Antigen accumulation in lymph nodes (LNs) is critical for vaccine efficacy, but understanding of vaccine biodistribution in humans or large animals remains limited. Using the rhesus macaque model, we employed a combination of positron emission tomography (PET) and fluorescence imaging to characterize the whole-animal to tissue-level biodistribution of a subunit vaccine comprised of an HIV envelope trimer protein nanoparticle (trimer-NP) and lipid-conjugated CpG adjuvant (amph-CpG). Following immunization in the thigh, PET imaging revealed vaccine uptake primarily in inguinal and iliac LNs, reaching distances up to 17 cm away from the injection site. Within LNs, trimer-NPs exhibited striking accumulation on the periphery of follicular dendritic cell (FDC) networks in B cell follicles. Comparative imaging of soluble Env trimers (not presented on nanoparticles) in naïve or previously-immunized animals revealed diffuse deposition of trimer antigens in LNs following primary immunization, but concentration on FDCs in pre-immunized animals with high levels of trimer-specific IgG. These data demonstrate the capacity of nanoparticle or “albumin hitchhiking” technologies to concentrate vaccines in genitourinary tract-draining LNs, which may be valuable for promoting mucosal immunity.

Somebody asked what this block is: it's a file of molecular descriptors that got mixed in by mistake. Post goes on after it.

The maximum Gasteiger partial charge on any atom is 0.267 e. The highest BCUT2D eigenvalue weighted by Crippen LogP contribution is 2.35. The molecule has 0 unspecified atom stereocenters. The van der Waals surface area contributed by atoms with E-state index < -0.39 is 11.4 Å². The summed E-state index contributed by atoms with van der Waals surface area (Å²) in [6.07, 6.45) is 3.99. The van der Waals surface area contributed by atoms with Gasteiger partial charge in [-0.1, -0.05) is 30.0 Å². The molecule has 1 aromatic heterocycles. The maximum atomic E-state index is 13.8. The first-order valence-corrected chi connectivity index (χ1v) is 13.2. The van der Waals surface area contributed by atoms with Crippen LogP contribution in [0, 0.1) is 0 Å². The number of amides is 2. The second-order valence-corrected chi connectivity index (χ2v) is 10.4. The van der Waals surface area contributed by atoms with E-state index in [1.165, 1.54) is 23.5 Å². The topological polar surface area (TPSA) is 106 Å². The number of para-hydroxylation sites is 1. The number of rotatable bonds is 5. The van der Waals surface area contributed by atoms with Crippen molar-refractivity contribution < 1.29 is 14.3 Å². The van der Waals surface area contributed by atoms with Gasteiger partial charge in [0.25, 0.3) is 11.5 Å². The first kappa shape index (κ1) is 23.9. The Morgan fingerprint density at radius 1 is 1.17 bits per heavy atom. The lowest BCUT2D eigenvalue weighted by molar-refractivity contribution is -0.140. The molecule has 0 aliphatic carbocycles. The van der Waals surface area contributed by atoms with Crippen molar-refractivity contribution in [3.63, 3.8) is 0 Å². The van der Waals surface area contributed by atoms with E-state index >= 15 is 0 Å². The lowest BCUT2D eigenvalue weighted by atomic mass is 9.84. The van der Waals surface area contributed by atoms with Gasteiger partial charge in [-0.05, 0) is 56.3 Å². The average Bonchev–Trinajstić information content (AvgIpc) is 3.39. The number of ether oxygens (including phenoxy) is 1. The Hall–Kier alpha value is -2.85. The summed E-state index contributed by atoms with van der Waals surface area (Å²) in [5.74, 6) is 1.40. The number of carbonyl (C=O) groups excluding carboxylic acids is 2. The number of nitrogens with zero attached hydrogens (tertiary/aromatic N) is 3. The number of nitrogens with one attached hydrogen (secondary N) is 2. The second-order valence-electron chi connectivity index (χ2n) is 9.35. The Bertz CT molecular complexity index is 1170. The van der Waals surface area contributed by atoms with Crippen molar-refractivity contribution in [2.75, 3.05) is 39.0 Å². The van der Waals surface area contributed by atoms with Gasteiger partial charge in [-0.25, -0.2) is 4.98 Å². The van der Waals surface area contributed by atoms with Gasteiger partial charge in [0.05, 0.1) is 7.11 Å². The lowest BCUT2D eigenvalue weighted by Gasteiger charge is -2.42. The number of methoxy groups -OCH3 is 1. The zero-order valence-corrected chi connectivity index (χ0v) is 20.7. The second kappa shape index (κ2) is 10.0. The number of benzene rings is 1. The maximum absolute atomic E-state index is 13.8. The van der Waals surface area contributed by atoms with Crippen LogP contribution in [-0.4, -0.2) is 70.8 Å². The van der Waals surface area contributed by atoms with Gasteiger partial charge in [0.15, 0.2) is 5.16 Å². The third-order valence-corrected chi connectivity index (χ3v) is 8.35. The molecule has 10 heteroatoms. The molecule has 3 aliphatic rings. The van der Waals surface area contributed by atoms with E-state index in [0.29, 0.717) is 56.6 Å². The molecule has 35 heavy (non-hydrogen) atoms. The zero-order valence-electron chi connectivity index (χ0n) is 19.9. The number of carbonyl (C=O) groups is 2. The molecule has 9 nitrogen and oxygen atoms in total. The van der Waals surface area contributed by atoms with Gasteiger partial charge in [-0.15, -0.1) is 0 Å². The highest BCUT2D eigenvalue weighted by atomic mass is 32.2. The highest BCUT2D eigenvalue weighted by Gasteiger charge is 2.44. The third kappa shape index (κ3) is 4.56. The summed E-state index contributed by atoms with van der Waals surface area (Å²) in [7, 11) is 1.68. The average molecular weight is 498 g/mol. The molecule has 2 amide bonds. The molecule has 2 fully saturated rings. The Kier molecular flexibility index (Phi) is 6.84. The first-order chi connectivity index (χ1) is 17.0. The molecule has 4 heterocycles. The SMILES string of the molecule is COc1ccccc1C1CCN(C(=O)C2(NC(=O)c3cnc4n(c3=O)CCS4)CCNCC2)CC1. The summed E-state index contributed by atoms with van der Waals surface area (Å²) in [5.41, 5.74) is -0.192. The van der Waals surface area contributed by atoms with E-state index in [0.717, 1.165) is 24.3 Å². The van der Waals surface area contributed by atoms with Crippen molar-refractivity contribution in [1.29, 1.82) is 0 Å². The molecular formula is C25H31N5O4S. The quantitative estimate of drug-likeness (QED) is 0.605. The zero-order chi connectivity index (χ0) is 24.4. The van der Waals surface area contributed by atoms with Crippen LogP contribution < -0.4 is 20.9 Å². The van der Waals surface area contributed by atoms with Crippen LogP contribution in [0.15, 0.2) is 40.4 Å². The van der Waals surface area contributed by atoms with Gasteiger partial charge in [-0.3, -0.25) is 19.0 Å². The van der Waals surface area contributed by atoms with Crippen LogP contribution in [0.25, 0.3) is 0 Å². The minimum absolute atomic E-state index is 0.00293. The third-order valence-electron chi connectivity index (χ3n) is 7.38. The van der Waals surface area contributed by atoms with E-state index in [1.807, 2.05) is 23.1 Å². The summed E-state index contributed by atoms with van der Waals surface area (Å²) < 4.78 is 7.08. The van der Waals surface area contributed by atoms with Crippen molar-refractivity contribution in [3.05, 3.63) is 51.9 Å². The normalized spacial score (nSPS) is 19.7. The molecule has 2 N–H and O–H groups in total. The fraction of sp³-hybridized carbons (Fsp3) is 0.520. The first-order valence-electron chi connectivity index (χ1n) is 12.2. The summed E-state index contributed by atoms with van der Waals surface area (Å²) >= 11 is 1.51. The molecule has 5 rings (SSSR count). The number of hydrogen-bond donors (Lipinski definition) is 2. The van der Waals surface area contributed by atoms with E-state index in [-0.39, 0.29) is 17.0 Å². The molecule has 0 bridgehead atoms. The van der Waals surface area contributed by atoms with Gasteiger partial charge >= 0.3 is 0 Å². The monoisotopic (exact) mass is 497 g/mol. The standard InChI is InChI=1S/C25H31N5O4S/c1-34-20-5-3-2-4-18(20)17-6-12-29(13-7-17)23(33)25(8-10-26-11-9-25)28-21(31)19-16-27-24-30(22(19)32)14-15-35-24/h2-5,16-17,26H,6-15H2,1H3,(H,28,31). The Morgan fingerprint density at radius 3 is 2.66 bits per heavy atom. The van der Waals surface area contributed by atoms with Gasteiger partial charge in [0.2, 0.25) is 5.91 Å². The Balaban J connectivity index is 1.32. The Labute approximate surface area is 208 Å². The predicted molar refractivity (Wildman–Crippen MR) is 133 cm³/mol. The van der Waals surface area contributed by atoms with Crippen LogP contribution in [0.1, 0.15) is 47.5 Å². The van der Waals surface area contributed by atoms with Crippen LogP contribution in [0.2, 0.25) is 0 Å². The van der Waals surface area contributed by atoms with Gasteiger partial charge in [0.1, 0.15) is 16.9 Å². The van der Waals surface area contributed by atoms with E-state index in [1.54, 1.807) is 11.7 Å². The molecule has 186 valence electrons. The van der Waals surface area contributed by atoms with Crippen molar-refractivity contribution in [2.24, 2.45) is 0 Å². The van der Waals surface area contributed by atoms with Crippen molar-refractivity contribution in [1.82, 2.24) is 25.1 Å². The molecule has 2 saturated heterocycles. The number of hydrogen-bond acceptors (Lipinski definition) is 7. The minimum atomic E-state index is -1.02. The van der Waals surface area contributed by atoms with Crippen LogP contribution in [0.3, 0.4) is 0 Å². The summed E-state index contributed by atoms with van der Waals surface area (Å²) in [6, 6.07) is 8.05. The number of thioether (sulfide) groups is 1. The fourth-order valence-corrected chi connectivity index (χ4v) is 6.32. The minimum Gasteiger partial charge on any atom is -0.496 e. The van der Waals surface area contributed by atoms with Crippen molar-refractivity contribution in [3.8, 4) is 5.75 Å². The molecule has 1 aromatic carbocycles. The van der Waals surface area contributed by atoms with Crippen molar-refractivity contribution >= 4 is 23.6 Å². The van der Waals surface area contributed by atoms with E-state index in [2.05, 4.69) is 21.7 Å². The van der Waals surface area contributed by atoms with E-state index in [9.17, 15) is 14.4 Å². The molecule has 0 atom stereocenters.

|Original language||English (US)|
|State||Published - Aug 1 2021|
Bibliographical noteFunding Information:
This work was supported by the NIH (award P01AI048240 to RMR, SCK, PTF, and DJI, award UM1 AI144462 to DJI and WRS), the Ragon Institute of MGH , MIT , and Harvard, the U. S. Army Research Office through the Institute for Soldier Nanotechnologies at MIT , under Cooperative Agreement Number W911NF-18-2-0048 , and the Koch Institute Support (core) Grant P30-CA14051 .
© 2021 The Author(s)
- Fluorescence imaging
- Non-human primates
- PET imaging
PubMed: MeSH publication types
- Journal Article
- Research Support, N.I.H., Extramural
- Research Support, Non-U.S. Gov't
- Research Support, U.S. Gov't, Non-P.H.S.